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Scholar & Athlete

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Tracy High Blood Drive

Abigail Riley

Did you know that any person who donates blood can save up to three people’s lives? This past Friday, Jan. 26, Abigail Riley hosted a blood drive at Tracy High School as her Ag Science Senior Project. 

Riley’s research and project were focused on organ donation which led her to a blood drive to make life-saving efforts in her community.  

“We donate to local hospitals, American Red Cross deals with all of that, though,” Riley said, when asked about who would receive the blood.  

On this day, student donors will give enough blood to save 129 people’s lives, either in emergency situations or everyday medical uses. With the assistance of the American Red Cross, Riley was able to set up this life-saving event, which was advertised to people who might not even think about donating this much needed resource. 

As with any event that is put together, this was not a short, effortless process to get set up and ready to go. It all started with an idea Riley had when she recalled her own sister having a major leg injury that needed medical attention and organ donation to repair.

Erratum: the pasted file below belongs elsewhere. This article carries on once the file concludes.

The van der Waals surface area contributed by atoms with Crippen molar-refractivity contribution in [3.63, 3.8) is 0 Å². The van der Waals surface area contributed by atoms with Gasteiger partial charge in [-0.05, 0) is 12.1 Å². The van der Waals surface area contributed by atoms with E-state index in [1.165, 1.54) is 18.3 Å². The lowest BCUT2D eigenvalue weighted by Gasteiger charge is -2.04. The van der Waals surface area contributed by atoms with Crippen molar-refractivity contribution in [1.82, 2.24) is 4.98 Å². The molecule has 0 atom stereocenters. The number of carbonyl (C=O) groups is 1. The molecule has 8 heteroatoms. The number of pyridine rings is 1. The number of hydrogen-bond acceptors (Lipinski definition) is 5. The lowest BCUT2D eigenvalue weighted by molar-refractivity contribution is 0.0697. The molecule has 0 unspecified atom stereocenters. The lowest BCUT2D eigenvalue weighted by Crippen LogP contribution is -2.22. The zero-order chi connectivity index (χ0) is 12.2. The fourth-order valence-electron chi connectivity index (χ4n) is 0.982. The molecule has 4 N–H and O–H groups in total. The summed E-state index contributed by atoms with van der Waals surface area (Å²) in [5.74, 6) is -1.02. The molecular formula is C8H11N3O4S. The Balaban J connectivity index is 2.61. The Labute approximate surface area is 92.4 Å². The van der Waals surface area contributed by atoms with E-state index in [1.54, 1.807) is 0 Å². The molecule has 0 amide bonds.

First was contacting and organizing with the American Red Cross on what would be needed to pull this blood drive off. Approval of a space from the school district was needed, along with staff from the American Red Cross, who was trained and licensed to draw blood. Likewise, students were needed to donate their blood, along with time and effort from many volunteers who helped her set up the event.

“I want to donate because I feel like it’s a good cause, and not everyone knows about it, even if some people do,” Ronin Contreras said, when asked why he decided to donate. 

Like many people on Earth, the fear of needles was ever-present according to volunteer Cole Goodfellow.  

Cole Goodfellow proudly showing off that he donated blood

“Yeah, I was pretty scared, but since it’s for a good cause, I’m willing to put my fear aside,” Goodfellow replied, when questioned about the negativities of donating. 

According to Riley and the donators, there were few preparations needed before and after giving blood. The main preparations were to make sure you drank fluids. Recommendations included 16oz of water or more and eating food prior to donating blood.  

After the donation, the main side effect was possibly feeling dizzy or weak. A small snack and juice were provided once students gave blood, along with sitting for a few minutes before they were escorted out to their next class.  



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